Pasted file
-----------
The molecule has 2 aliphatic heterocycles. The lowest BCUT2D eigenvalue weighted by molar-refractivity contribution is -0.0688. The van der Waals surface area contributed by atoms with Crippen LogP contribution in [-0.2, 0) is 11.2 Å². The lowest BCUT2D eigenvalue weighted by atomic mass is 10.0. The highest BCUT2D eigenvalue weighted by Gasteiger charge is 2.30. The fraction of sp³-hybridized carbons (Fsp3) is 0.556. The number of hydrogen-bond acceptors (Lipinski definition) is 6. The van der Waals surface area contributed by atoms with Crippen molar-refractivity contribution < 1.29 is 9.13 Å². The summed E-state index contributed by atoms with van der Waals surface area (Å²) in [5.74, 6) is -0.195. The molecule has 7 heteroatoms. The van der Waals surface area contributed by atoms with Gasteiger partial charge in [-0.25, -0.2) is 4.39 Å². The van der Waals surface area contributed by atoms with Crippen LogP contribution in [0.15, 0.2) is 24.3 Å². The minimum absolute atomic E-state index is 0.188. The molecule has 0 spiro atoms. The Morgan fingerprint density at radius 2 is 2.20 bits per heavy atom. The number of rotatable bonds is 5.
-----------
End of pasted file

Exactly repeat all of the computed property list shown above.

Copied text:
The molecule has 2 aliphatic heterocycles. The lowest BCUT2D eigenvalue weighted by molar-refractivity contribution is -0.0688. The van der Waals surface area contributed by atoms with Crippen LogP contribution in [-0.2, 0) is 11.2 Å². The lowest BCUT2D eigenvalue weighted by atomic mass is 10.0. The highest BCUT2D eigenvalue weighted by Gasteiger charge is 2.30. The fraction of sp³-hybridized carbons (Fsp3) is 0.556. The number of hydrogen-bond acceptors (Lipinski definition) is 6. The van der Waals surface area contributed by atoms with Crippen molar-refractivity contribution < 1.29 is 9.13 Å². The summed E-state index contributed by atoms with van der Waals surface area (Å²) in [5.74, 6) is -0.195. The molecule has 7 heteroatoms. The van der Waals surface area contributed by atoms with Gasteiger partial charge in [-0.25, -0.2) is 4.39 Å². The van der Waals surface area contributed by atoms with Crippen LogP contribution in [0.15, 0.2) is 24.3 Å². The minimum absolute atomic E-state index is 0.188. The molecule has 0 spiro atoms. The Morgan fingerprint density at radius 2 is 2.20 bits per heavy atom. The number of rotatable bonds is 5.